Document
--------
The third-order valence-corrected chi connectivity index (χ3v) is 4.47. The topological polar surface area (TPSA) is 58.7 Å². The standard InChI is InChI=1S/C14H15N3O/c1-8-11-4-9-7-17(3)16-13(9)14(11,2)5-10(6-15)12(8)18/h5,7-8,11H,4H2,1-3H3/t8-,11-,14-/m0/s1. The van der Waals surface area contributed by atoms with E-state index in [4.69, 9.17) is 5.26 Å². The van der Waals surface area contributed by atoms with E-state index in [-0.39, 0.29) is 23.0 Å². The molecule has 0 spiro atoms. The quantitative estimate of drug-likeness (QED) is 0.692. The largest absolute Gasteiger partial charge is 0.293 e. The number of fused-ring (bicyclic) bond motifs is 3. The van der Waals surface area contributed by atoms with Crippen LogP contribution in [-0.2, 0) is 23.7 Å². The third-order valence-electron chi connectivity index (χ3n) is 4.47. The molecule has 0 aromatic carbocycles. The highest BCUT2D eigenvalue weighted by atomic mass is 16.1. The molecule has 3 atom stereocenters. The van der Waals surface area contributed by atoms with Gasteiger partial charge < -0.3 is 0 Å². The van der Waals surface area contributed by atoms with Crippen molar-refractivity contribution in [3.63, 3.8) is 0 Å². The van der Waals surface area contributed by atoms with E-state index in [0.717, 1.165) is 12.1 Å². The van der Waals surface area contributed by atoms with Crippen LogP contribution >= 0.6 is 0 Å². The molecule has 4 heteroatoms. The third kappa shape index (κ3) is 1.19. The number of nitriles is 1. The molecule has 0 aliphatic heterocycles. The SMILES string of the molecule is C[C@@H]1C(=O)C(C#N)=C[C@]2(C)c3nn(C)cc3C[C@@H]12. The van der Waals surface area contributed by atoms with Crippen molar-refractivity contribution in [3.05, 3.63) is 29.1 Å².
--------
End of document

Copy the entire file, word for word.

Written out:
The third-order valence-corrected chi connectivity index (χ3v) is 4.47. The topological polar surface area (TPSA) is 58.7 Å². The standard InChI is InChI=1S/C14H15N3O/c1-8-11-4-9-7-17(3)16-13(9)14(11,2)5-10(6-15)12(8)18/h5,7-8,11H,4H2,1-3H3/t8-,11-,14-/m0/s1. The van der Waals surface area contributed by atoms with E-state index in [4.69, 9.17) is 5.26 Å². The van der Waals surface area contributed by atoms with E-state index in [-0.39, 0.29) is 23.0 Å². The molecule has 0 spiro atoms. The quantitative estimate of drug-likeness (QED) is 0.692. The largest absolute Gasteiger partial charge is 0.293 e. The number of fused-ring (bicyclic) bond motifs is 3. The van der Waals surface area contributed by atoms with Crippen LogP contribution in [-0.2, 0) is 23.7 Å². The third-order valence-electron chi connectivity index (χ3n) is 4.47. The molecule has 0 aromatic carbocycles. The highest BCUT2D eigenvalue weighted by atomic mass is 16.1. The molecule has 3 atom stereocenters. The van der Waals surface area contributed by atoms with Gasteiger partial charge < -0.3 is 0 Å². The van der Waals surface area contributed by atoms with Crippen molar-refractivity contribution in [3.63, 3.8) is 0 Å². The van der Waals surface area contributed by atoms with E-state index in [0.717, 1.165) is 12.1 Å². The van der Waals surface area contributed by atoms with Crippen LogP contribution >= 0.6 is 0 Å². The molecule has 4 heteroatoms. The third kappa shape index (κ3) is 1.19. The number of nitriles is 1. The molecule has 0 aliphatic heterocycles. The SMILES string of the molecule is C[C@@H]1C(=O)C(C#N)=C[C@]2(C)c3nn(C)cc3C[C@@H]12. The van der Waals surface area contributed by atoms with Crippen molar-refractivity contribution in [3.05, 3.63) is 29.1 Å².